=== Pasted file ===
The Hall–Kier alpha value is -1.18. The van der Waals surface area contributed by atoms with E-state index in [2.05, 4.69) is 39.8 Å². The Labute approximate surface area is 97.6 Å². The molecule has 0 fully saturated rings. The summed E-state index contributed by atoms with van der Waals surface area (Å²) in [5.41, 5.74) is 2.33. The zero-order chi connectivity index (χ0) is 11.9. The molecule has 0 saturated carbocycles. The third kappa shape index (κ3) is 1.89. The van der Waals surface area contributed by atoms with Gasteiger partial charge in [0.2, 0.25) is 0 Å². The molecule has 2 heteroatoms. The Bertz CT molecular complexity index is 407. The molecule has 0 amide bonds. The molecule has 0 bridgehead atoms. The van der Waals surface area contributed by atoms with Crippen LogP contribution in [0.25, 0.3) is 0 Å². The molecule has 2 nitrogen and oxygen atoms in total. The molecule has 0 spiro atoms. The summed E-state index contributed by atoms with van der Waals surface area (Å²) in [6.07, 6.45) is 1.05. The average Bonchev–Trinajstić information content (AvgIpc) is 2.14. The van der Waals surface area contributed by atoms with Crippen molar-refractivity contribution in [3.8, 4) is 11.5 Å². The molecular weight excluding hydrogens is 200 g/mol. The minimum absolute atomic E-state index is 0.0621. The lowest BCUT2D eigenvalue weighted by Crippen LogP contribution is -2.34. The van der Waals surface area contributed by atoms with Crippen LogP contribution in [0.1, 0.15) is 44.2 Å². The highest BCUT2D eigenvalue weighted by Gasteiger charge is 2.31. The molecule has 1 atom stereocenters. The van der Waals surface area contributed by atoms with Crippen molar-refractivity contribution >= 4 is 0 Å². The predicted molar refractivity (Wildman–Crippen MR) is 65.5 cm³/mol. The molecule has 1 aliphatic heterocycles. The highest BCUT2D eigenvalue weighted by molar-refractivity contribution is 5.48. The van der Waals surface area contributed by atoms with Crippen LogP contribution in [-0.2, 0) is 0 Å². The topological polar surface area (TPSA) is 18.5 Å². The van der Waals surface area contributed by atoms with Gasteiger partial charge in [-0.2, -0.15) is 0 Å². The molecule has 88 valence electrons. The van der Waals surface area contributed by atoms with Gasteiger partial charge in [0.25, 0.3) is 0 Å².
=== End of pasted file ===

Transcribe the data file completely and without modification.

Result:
The Hall–Kier alpha value is -1.18. The van der Waals surface area contributed by atoms with E-state index in [2.05, 4.69) is 39.8 Å². The Labute approximate surface area is 97.6 Å². The molecule has 0 fully saturated rings. The summed E-state index contributed by atoms with van der Waals surface area (Å²) in [5.41, 5.74) is 2.33. The zero-order chi connectivity index (χ0) is 11.9. The molecule has 0 saturated carbocycles. The third kappa shape index (κ3) is 1.89. The van der Waals surface area contributed by atoms with Gasteiger partial charge in [0.2, 0.25) is 0 Å². The molecule has 2 heteroatoms. The Bertz CT molecular complexity index is 407. The molecule has 0 amide bonds. The molecule has 0 bridgehead atoms. The van der Waals surface area contributed by atoms with Crippen LogP contribution in [0.25, 0.3) is 0 Å². The molecule has 2 nitrogen and oxygen atoms in total. The molecule has 0 spiro atoms. The summed E-state index contributed by atoms with van der Waals surface area (Å²) in [6.07, 6.45) is 1.05. The average Bonchev–Trinajstić information content (AvgIpc) is 2.14. The van der Waals surface area contributed by atoms with Crippen molar-refractivity contribution in [3.8, 4) is 11.5 Å². The molecular weight excluding hydrogens is 200 g/mol. The minimum absolute atomic E-state index is 0.0621. The lowest BCUT2D eigenvalue weighted by Crippen LogP contribution is -2.34. The van der Waals surface area contributed by atoms with Crippen LogP contribution in [0.1, 0.15) is 44.2 Å². The highest BCUT2D eigenvalue weighted by Gasteiger charge is 2.31. The molecule has 1 atom stereocenters. The van der Waals surface area contributed by atoms with Crippen molar-refractivity contribution >= 4 is 0 Å². The predicted molar refractivity (Wildman–Crippen MR) is 65.5 cm³/mol. The molecule has 1 aliphatic heterocycles. The highest BCUT2D eigenvalue weighted by molar-refractivity contribution is 5.48. The van der Waals surface area contributed by atoms with Crippen LogP contribution in [-0.2, 0) is 0 Å². The topological polar surface area (TPSA) is 18.5 Å². The van der Waals surface area contributed by atoms with Gasteiger partial charge in [-0.2, -0.15) is 0 Å². The molecule has 88 valence electrons. The van der Waals surface area contributed by atoms with Gasteiger partial charge in [0.25, 0.3) is 0 Å².